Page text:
The 256 students and 16 teachers at Ithunzi Primary School face water scarcity every day. Constantly searching for, collecting, and carrying water long distances leaves students exhausted.
The small rain tank (10,000 liters) on their school campus can't possibly hold enough water to meet all of their needs for drinking, cooking, handwashing, and cleaning the latrines. When it rains, which is infrequent in this semi-arid climate, the water collected is only enough to last them a few days.
And when the tank does have water, the administration must ration portions per student to make it last as long as possible, leaving pupils thirsty even after waiting extended times in long lines for their turn (as shown above).
"We do not have a school feeding program, and we have to carry water from home. Thus, I am most hungry and thirsty in class due to the acute water shortage. We are also sent home to get water when we come to school empty-handed. Like last week when one of my classmates was sent home to acquire water and did not return until yesterday," said 14-year-old Rose K. (shown below).
As Rose commented, students must collect water wherever they can find it and bring it to school with them. Most often, they resort to scoop holes dug in dry riverbeds (like the one shown below), but this requires walking kilometers before school even begins. As you can imagine, by the time they get to school, they are late and already exhausted, finding it hard to concentrate.
If they do manage to collect water at the scoop holes, which dry out quickly, the water found is less than ideal for drinking. It is muddy and often contaminated by both humans and animals, but they have no other options. Drinking dirty water leads to frequent cases of water-related infections like typhoid, amoeba, and dysentery for both students and staff, causing them to miss school.
The only other alternative when the scoop holes are dry is for students to walk to Kiambere Dam, which is four kilometers (2.5 miles) from the school and very far from most students' homes. Even if students muster up the energy to trek that far, they face another danger once they arrive. The area is infested with crocodiles, and collecting water there puts them at serious risk of injury or worse.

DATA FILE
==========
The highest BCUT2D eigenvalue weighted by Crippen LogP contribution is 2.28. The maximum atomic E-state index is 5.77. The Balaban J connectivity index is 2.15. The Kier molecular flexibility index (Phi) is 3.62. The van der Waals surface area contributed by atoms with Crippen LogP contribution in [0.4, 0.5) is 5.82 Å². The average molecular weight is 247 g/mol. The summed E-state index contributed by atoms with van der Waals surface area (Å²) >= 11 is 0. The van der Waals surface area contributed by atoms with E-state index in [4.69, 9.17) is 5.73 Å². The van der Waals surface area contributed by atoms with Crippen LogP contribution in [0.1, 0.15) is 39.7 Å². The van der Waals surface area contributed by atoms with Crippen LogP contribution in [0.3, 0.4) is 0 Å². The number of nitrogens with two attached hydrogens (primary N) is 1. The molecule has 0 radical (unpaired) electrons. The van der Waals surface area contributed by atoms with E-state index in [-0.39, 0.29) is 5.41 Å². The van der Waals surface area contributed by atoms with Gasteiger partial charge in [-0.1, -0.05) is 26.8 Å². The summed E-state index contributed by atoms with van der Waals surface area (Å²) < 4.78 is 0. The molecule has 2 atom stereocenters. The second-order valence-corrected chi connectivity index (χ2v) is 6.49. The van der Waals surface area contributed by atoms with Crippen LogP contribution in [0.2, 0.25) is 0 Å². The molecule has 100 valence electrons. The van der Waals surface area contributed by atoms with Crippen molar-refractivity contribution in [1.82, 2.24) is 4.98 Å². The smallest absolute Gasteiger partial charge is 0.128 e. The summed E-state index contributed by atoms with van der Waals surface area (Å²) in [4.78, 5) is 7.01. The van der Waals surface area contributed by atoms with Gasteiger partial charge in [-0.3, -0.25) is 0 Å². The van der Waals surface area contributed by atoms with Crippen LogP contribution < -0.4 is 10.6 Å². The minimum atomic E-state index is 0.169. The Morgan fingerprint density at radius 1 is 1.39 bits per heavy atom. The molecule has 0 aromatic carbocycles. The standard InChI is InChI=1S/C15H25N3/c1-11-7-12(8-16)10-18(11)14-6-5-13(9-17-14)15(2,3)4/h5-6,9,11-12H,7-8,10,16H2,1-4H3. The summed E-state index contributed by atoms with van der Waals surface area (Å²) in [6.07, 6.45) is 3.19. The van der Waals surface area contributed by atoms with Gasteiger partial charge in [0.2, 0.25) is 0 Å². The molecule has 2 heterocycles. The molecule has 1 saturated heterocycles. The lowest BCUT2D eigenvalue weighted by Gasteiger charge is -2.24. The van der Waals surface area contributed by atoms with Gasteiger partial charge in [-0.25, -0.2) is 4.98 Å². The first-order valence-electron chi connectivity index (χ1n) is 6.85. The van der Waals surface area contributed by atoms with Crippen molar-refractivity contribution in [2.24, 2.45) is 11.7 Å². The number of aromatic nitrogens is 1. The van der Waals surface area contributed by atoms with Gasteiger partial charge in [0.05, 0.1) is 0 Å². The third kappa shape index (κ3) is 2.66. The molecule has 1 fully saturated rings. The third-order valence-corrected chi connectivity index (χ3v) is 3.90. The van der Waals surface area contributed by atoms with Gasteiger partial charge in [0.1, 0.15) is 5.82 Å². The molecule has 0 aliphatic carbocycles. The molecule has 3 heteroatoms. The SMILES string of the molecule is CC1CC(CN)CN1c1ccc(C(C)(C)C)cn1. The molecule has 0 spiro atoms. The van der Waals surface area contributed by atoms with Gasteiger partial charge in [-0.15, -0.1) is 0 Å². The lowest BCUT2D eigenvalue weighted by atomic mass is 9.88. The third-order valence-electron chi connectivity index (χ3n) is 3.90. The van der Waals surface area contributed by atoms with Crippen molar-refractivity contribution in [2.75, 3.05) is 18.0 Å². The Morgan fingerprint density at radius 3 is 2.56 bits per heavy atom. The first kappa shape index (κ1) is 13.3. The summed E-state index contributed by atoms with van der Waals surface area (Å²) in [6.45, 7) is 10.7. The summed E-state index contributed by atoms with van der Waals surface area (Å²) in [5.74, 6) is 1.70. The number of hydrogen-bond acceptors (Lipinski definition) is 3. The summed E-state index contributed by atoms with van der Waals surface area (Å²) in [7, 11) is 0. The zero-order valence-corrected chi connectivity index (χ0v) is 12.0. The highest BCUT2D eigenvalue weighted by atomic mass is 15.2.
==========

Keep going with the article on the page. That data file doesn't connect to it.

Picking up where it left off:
"I cannot perform my duties as required because we need the students to be in school, and most of them are usually absent due to lack of water at home or sickness. More than ten pupils are not in school today because of water-related reasons. The water in the school is also contaminated, and I cannot drink it. Students have often been diagnosed with typhoid and amoeba after drinking the water," said 42-year-old headteacher John Mutua Nzoka (shown above).
The students at Ithunzi Primary School need a reliable water source that can provide them easy, quick access to water so they can return to the classroom instead of wandering the community in search of water. And they also need access to clean water that will not make them ill, so they don't suffer needlessly and miss more valuable learning time.
We will build a 104,000-liter rain tank for this school, making the others look tiny in comparison. Because of how rarely it rains in Southeastern Kenya, this tank's large volume is designed to store as much water as possible during the seasonal rains, making more water available through the dry months. This water will benefit the students, teachers, and supplementary staff.
Parents will mobilize the materials needed for construction, including sand, stones, and water. They will also lend their strength and time to help with the construction. We will complement their materials with a skilled artisan to lead the project in addition to providing the tools, lumber, metal, cement, and gutter system.
As soon as the tank has time to cure, it can begin collecting rainwater for the school's use.
We will train students and staff on sanitation, hygiene, and other topics for 1 day. Those in attendance will form a school health club that will promote good hygiene and sanitation practices both at school and at home. They will learn all of the steps to proper handwashing, how to treat water, and how to keep their environment clean. The school will also be taught how to best oversee and maintain their new rain tank and handwashing stations.
A total of 3 handwashing stations will be installed upon the project’s completion and before training. These are 1,000-liter plastic tanks fitted with 3 taps each, allowing 9 students to wash their hands at once. The student health club and school management will be responsible for making sure the tanks are filled with water and that a cleaning agent such as soap or ash is always available.